July 17, 2017
Yeah! Rock’s greatest drinking game
In the ’90s, we had a running joke about the excessive use of the word yeah in alternative rock, grunge, and metal. Even today, we have the Yeah Yeah Yeahs! and The Flaming Lips bouncing around between “yeah” and “yes,” and maybe if Wayne Coyne is feeling frisky a “fuck yes, motherfuckers,” or some form of that.
But in the ’90s, “yeah” was used as much as the syncopated guitar riff that Helmet marginalized to the second power on “Meantime.” One band to excessively utilize “yeah” in their vocabulary was White Zombie. On La Sexorcisto, Rob Zombie flails within himself and turns the word “yeah” into a mantra.
There is a scene in the show “How I Met Your Mother” that the character uses the phrase “But, um” all the time. It became a running game to her friends that whenever she would say “but, um” they would have to do a shot or go crazy or whatever. I did not pay that close attention but you get the idea. “Yeah” was our running joke. It got so obsessive that whenever there would be a “yeah” in a song, we would celebrate it much like the word of the day in Pee Wee’s Playhouse.
Not as excessive Henry Rollins did it on The End of Silence album. With the song “Almost Real” we get a series of “yeahs” amplified by Hank’s loud mouth.
Even in the modest Collective Soul and their lightly salted grunge song “Shine,” the word “yeah” was utilized like punctuation.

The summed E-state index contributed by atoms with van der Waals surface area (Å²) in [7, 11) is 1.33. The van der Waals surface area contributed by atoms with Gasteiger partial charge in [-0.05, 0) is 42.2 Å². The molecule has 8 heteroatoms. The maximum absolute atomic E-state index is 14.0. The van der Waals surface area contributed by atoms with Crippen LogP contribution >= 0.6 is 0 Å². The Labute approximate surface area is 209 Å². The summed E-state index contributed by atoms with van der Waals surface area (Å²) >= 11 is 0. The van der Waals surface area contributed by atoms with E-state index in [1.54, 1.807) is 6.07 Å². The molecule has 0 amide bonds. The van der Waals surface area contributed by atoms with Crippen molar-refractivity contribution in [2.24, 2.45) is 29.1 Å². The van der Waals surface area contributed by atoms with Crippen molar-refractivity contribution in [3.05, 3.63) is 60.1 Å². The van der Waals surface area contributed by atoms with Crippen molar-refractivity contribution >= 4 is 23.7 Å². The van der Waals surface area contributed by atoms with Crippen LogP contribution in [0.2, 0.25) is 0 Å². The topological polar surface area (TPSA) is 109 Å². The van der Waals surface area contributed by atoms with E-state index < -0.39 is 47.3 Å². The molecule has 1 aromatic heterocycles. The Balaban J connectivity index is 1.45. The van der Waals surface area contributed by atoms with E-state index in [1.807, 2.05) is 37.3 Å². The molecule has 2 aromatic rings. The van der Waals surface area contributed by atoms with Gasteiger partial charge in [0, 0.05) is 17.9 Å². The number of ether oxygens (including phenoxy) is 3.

Once you hear it, you cannot un-hear it.
Everyday is Halloween
Rob Zombie was not shy of his “yeahs” during his performance at the Rose Music Centre in Dayton, Ohio. Surrounded by horror culture and lyrics that dripped with the ink of Neal Adams and vintage monsters, Zombie and crew powered through a sweaty, summer night of ’70s-style psych rock like an amped up Something Weird soundtrack.
Back in the circle city, Ghost brought their black mass of horror to the Old National Centre. Touting their latest EP Popestar, the band took a brief break from opening with Iron Maiden to do a run of shows. Almost a year to the day, Dahlia Presents invited Papa Emeritus and the nameless ghouls to haunt the stage of the Egyptian Room.
An unconscious homage to the founder of the zombie film as we know it as he passed away Sunday, July 16.
For now, here’s a celebratory “YEAH!” to you, Mr. Romera. And to you dear reader, thanks for digging into Selective Memory. Follow the links to this week’s full articles on Ghost, Rob Zombie, and Collective Soul.